A number of us from across Canada are gathering remotely and we're wondering if anyone is aware:

Is there any effort underway, anywhere in Canada, to organize a national Canadian Trauma-Informed/ACES movement?   

We know there are pockets of activity and we are hoping to connect these silos but we don't want to duplicate activities unnecessarily.

Anyone with any information about what they know about Trauma Informed and ACE Aware activities in Canada is invited to contact me.

Thanks for your help.

Elizabeth Perry

Original Post

Elizabeth Perry, While the "Community Resilience Cookbook" lists the Alberta Family Wellness program [only Canadian entry], the Evidence Exchange Network of Ontario is a CAMH Evidence Base, and its website is [www.eenet.ca]  may have suitable resources to ascertain other Canadian contacts.                                                                                                                        The US 'SPSCOT' (State Personnel Systems Coalition on Trauma -- 'based' in Maine) network may have Canadian members in New Brunswick, Nova Scotia, and/or Quebec.

Thanks Robert for your recommendations. I've recently become aware of the Community Resilience Cookbook. I have been aware of AFWI for a while. The other 2 orgs are new to me though, although I have heard great things about a group in Maine - likely the one you refer to. I will look into them all. Thanks again so much. 

Hi Elizabeth,

I’m a teacher in BC and we have growing ACEs action over here. Three schools in my Comox Valley district have gone Trauma informed and we have local doctors piloting the ACEs survey. 


From the document below: “The Child and Youth Mental Health and Substance Use (CYMHSU) Collaborative, funded in partnership by Doctors of BC and the BC government, began in 2013 with the aim of increasing timely access to integrated mental health and substance use services and supports for children, youth and families“


This lead to funding to creat local action teams in over 60 BC communities. Have a look at this document for more BC action that came out of that. 




There is an ACEs summit May 9th




Chuck Geddes and his team are also doing lots



As is Dr Jennifer Mervyn. 

Web resultsJennifer MERVYN - Consultant Senior - Doctors of BC | LinkedInhttps://ca.linkedin.com › jennifer-mervyn...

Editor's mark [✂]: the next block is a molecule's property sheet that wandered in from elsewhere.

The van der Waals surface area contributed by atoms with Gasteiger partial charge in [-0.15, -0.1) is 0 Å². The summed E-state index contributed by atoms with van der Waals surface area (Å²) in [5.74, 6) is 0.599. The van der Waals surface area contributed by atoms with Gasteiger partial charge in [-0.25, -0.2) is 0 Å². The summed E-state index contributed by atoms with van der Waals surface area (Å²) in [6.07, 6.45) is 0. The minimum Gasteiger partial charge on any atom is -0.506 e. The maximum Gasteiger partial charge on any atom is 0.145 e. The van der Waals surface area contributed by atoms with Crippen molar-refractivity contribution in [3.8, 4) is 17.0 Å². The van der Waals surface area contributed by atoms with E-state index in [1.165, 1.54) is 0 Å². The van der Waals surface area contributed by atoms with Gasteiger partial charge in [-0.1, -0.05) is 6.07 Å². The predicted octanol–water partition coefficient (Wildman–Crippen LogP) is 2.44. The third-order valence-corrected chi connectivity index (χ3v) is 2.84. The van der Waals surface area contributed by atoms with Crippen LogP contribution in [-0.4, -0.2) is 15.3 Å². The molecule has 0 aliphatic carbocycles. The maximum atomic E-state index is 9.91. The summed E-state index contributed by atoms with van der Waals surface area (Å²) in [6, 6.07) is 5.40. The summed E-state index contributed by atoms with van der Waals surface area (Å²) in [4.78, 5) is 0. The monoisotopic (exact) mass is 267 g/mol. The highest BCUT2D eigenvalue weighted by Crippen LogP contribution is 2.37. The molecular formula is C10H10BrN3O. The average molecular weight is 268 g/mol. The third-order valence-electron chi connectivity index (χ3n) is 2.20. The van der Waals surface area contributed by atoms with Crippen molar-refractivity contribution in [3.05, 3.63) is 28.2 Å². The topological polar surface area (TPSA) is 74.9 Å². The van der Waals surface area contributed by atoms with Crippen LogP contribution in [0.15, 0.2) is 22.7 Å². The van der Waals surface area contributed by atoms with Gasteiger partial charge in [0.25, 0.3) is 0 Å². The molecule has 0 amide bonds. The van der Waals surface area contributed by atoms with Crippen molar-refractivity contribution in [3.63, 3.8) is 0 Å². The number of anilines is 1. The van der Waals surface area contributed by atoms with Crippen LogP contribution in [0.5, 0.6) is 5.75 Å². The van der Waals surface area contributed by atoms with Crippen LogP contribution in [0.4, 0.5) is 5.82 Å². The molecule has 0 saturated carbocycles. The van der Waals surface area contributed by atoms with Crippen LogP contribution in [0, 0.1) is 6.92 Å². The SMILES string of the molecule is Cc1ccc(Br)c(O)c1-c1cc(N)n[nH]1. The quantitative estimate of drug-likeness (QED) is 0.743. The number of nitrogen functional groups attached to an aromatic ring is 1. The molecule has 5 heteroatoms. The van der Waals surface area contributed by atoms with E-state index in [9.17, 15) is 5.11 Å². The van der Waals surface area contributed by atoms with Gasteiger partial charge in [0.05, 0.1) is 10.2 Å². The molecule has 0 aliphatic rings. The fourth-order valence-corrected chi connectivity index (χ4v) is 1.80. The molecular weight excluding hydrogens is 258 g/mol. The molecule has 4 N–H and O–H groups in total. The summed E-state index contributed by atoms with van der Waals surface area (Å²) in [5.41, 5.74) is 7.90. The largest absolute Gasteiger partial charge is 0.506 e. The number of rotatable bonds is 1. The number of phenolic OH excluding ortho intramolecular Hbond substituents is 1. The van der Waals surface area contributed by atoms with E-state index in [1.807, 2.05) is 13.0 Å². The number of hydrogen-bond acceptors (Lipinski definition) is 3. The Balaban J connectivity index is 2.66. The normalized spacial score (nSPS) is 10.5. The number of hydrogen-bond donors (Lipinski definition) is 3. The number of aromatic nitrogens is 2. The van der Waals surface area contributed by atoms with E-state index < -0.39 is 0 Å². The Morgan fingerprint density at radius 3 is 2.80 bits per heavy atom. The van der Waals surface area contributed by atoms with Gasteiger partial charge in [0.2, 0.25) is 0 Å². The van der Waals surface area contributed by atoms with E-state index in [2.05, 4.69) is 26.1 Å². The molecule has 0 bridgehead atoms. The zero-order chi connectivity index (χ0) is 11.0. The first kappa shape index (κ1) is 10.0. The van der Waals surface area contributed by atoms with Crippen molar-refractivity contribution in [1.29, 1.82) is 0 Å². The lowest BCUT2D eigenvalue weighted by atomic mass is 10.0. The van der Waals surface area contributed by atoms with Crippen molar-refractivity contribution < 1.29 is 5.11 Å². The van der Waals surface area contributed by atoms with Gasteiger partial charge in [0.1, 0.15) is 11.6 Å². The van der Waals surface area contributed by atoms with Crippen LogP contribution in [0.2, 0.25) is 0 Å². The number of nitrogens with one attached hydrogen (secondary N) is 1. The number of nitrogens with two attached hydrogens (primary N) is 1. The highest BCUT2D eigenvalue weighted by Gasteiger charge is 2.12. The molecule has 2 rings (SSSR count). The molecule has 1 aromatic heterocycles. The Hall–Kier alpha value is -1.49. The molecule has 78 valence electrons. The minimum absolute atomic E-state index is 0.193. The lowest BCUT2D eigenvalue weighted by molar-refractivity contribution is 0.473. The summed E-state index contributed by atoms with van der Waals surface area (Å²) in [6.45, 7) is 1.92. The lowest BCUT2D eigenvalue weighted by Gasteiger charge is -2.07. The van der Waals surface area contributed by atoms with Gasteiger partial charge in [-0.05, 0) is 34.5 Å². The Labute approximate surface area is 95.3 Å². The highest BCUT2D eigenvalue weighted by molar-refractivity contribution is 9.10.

I’m glad to hear others in Canada are working on this important issue. 

The Alberta Family Wellness Institute is also a great resource. 

Thanks so much Sarah for this update on what's happening in BC. 

It's good to hear of all the work and upcoming opportunities. 

Please keep us in the loop with new initiatives. At the moment the best place to connect with Canadians is through the Atlantic Canada ACE and TIP Network here at ACEs Connection, as far a I know. 

If anyone has any more information, please pass it along. We're trying to get a comprehensive view of what's happening in Canada so we know where our allies are and where we need to grow awareness and practice. 

Take care all,


Below are two publications related to the implementation of the ACE survey that have immediate implications for clinical practice (diagnosis and treatment):

On Becoming Trauma-Informed: Role of the Adverse Childhood Experiences Survey in Tertiary Child and Adolescent Mental Health Services and the Association with Standard Measures of Impairment and Severity



Relationship Between Adverse Childhood Experience Survey Items and Psychiatric Disorders


This work and the population study focusing on the relationship between mental disorder and biophysical/medical disorders across the lifespan has led to the formation of an international committee dedicated to the development of a permanent morbidity section within the World Psychiatric Association which includes a focus on ACES. This learning platform will help to disseminate information about ACE and morbidity-related clinical practice as information emerges. An autism-related example is given in Frontiers in Psychiatry:


Background story and links on page five of Mind Matters newsletter:




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Robert Olcott